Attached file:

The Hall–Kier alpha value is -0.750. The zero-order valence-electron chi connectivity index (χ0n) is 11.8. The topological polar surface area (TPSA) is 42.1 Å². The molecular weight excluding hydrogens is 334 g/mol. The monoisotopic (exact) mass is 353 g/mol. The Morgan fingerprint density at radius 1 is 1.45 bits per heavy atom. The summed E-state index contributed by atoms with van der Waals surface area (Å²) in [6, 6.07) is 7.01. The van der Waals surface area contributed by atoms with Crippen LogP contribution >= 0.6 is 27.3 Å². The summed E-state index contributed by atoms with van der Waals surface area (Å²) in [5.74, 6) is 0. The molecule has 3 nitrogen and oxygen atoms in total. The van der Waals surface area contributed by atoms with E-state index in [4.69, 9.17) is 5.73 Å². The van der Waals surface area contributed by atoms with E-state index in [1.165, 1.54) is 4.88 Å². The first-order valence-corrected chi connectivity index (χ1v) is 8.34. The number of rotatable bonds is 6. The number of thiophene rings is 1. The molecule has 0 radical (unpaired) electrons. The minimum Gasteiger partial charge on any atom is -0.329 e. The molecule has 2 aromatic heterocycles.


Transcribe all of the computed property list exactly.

The Hall–Kier alpha value is -0.750. The zero-order valence-electron chi connectivity index (χ0n) is 11.8. The topological polar surface area (TPSA) is 42.1 Å². The molecular weight excluding hydrogens is 334 g/mol. The monoisotopic (exact) mass is 353 g/mol. The Morgan fingerprint density at radius 1 is 1.45 bits per heavy atom. The summed E-state index contributed by atoms with van der Waals surface area (Å²) in [6, 6.07) is 7.01. The van der Waals surface area contributed by atoms with Crippen LogP contribution >= 0.6 is 27.3 Å². The summed E-state index contributed by atoms with van der Waals surface area (Å²) in [5.74, 6) is 0. The molecule has 3 nitrogen and oxygen atoms in total. The van der Waals surface area contributed by atoms with E-state index in [4.69, 9.17) is 5.73 Å². The van der Waals surface area contributed by atoms with E-state index in [1.165, 1.54) is 4.88 Å². The first-order valence-corrected chi connectivity index (χ1v) is 8.34. The number of rotatable bonds is 6. The number of thiophene rings is 1. The molecule has 0 radical (unpaired) electrons. The minimum Gasteiger partial charge on any atom is -0.329 e. The molecule has 2 aromatic heterocycles.